3. CIA like unit? Oh shoot, I am really laughing now; howling and rolling on the floor actually, maybe just maybe before Enderle talks out his rearend -he might want to know something about the typical ops the CIA runs and how they differ very materially from what Senatori lays out in his presentation that Oracle was doing.
4.Effective at monitoring HP's board? Oh that is precious too. My God they have been such a stumbling bunch of buffoons whose every mis-step has resulted in very public lawsuits how hard could it be?
5. Enderle says,"Oracle can spell strategy and may be the most intelligence focused and strategic company in the segment."Oh man, where to start with this one.
a. Oracle can spell strategy, well uh so can your average kindergartner so uh whats the point with that statement?
b. Also, which segment is Enderle talking about ? Relational DBs? CRM? ERP? BI? Servers? Storage? Middleware?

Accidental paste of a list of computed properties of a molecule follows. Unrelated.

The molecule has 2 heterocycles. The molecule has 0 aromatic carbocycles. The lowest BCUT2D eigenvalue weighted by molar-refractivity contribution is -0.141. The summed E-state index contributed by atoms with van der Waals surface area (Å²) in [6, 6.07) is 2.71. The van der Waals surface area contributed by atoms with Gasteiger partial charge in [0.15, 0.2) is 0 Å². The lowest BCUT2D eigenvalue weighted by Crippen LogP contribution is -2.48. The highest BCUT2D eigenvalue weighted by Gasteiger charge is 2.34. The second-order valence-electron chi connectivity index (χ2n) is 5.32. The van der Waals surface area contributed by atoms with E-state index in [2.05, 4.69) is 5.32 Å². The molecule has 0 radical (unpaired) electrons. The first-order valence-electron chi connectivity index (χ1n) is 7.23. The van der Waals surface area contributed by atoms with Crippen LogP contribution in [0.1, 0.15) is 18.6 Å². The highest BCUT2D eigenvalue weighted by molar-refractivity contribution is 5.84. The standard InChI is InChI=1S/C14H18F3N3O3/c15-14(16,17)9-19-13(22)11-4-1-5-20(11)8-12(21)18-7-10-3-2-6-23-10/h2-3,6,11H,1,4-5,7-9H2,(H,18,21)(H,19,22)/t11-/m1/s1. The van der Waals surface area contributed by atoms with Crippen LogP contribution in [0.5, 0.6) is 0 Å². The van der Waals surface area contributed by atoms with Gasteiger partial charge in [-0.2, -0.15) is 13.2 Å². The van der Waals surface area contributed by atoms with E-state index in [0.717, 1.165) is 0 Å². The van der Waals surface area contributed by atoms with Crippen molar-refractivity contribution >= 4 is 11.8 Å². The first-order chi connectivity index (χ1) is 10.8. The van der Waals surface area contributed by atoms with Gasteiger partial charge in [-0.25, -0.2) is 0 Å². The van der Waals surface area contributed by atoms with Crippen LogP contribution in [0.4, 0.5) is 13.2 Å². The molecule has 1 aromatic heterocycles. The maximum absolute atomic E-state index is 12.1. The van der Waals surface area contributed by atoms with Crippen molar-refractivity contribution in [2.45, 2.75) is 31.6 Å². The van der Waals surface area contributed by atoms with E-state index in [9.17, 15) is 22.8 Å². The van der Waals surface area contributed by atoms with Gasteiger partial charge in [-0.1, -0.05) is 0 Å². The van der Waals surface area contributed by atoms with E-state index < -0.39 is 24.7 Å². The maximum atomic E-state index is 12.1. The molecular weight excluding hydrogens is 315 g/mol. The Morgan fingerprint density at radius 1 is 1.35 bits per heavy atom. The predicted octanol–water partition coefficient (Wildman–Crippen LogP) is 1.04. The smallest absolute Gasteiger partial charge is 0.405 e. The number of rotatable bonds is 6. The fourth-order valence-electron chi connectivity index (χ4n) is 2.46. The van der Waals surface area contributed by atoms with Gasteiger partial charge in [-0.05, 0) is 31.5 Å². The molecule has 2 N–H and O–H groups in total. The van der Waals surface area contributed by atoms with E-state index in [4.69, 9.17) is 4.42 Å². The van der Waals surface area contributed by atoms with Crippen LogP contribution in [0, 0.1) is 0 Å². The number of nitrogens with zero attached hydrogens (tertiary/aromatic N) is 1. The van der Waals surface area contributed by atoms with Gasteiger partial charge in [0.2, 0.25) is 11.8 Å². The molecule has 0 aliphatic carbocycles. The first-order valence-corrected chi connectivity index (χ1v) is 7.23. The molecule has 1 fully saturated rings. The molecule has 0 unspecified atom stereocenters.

c. Most intelligence focused? Again where's any benchmark vs comeptitors then, none the less today to make such a claim?
d. Strategic? They are getting spanked in two of the hottest areas going -SaaS and ODS for example.So uh how strategic is that?
6. Enderle talks about Oracle's "Ability to focus on the detailed weaknesses of their competitors-IBM,SAP"...yeah that's because they had benchmarking labs ! Uh so did/do HP and IBM, has Enderle seen their past or present sales tools? Sheesh then Enderle talks about military precision, please its just good benchmarking done by a technical intel team .
7.Enderle says " Oracle is playing at a level unmatched in the industry."
Again, which industry? See pretty much all of the above about the unmatched part.
I thought the article was interesting. What makes a company scary isn't the intelligence they do or do not gather. It's what they do WITH the intelligence. It's not about the intelligence, but about the way the company plays the game. Some companies gather the information and use it to brief their executive cadre. Other companies use it aggressively to the disadvantage of their competitors.
After years in CI looking for silver bullets, I realize most companies don't really know what to do with the silver bullet if they find one.